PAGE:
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Typex Encourages Value for Historical Significance

By Neal McChristy


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There are quite a few quotes worth noting on The Typewriter Exchange, that could be of value to the antique collector. Here's one: "The dollar value of old typewriters, like labor and postage, has risen with the times. But the price should not be the focal point. The fact is that the collector generally values early machines for their unique historical significance. . ."

Mike Brown, Philadelphia, is the editor and Curt Scaglione, Hudson, Fla., is the webmaster of The Typewriter Exchange, which is the oldest typewriter-collector newsletter. The newsletter is published quarterly, with 14 pages and two pages in color.

"Yes, old typewriter lovers come from all walks of life," Brown wrote. "Among us are doctors, lawyers, newspapermen, teachers, computer programmers, college professors, secretaries, writers, clergymen, historians - and you can name it."

Brown is asked why people in a high-tech society collect typewriters. Said he: "I think a lot of people are just naturally nostalgic."

CurtHe started his own journey into collecting after having been in the office-machine business for over 25 years from his college days. He took a part-time job at Office Systems, Philadelphia, delivering supplies and typewriters. While unloading supplies he walked through the repair departments. He said that with his mechanical ability, it wasn't long before he "became fascinated with the repairmen who were fixing typewriters." It also wasn't long before he was trained and given a job in the repair shop.

His service encounter with a Blickensderfer made Brown vow to learn more about the history of office machines, he said. A customer brought one in for repair and not one of the company employees had either seen these machines nor heard anything about them.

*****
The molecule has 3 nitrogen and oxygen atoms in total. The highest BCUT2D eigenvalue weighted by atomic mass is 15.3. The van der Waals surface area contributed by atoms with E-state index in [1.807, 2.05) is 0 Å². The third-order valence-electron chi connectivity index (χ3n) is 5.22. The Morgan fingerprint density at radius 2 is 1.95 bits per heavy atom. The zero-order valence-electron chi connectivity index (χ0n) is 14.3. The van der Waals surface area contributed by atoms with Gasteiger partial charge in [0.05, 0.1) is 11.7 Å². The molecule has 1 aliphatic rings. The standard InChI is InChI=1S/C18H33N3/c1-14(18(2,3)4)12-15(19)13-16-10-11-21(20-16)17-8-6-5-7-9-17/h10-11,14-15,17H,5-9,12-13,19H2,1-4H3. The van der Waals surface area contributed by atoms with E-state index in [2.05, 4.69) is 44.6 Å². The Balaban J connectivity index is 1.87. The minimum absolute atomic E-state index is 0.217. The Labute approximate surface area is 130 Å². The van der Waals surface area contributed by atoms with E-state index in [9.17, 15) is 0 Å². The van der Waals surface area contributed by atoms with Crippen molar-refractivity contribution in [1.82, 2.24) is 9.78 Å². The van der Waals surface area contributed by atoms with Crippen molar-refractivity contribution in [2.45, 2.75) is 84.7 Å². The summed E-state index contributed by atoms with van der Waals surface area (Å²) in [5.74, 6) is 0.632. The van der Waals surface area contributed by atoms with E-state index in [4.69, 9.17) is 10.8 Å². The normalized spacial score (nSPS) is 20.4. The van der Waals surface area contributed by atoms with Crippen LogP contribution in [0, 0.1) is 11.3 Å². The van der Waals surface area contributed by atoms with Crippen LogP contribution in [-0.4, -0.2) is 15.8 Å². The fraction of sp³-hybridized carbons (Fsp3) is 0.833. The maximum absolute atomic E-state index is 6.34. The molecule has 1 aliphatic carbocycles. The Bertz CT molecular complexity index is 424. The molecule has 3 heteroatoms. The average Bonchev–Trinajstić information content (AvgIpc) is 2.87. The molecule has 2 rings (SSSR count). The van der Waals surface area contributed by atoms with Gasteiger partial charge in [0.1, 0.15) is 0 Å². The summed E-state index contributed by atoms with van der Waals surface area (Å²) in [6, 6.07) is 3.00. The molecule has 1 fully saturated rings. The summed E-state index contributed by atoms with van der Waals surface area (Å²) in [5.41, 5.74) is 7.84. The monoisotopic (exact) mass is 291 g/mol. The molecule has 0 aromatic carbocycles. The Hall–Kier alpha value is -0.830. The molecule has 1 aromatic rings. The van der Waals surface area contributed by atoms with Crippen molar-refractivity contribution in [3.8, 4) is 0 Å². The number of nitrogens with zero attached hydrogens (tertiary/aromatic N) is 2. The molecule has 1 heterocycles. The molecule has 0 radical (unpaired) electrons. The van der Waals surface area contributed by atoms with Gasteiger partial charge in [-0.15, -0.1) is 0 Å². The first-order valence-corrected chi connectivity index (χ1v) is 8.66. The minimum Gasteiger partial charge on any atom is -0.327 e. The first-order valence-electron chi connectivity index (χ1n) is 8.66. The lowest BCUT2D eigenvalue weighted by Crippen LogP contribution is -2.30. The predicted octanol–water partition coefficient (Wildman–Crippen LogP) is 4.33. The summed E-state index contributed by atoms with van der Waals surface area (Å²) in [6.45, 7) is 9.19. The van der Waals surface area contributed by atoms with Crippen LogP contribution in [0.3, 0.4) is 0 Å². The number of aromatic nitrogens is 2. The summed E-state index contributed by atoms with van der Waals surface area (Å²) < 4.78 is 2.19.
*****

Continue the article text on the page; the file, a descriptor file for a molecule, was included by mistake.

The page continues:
Brown, as service manager, then left and founded Business Machine Repair. It wasn't long before he was drawn to an antique machine by a customer again - his time an antique Underwood that a man asked him to buy. "A collector was born," Brown said, and he began meeting fellow collectors, more people and researching some of the rare, elusive machines. His collection over the past 13 years numbers over 300 machines. He also began researching the history of ribbon tins and likewise began collecting them.


His interest in the newsletter came after Dan Post, who Brown calls his "dear friend and mentor," died and left the Typewriter Exchange Newsletter to another person, who passed it on to Brown. He said it had always been his dream "to help keep the hobby alive. In today's world, some of the so-called hobbyists are really dealers and speculators trying to make a quick buck." He said his interest in collecting went deeper - to preserve a piece of history and help others.

Brown and Scaglione were introduced by a mutual friend when Brown was in the Army. "We hit it off and have been friends ever since," Brown says. In written comments, Brown says, "Scaglione is known for most his uncanny knack of polishing and restoring antiques to museum-quality appearance."

There are currently 200 readers of The Typewriter Exchange newsletter, including the U.S. and 11 foreign countries.

The Web site for The Typewriter Exchange is
E-mail Mike Brown at
E-mail Curt Scaglione at

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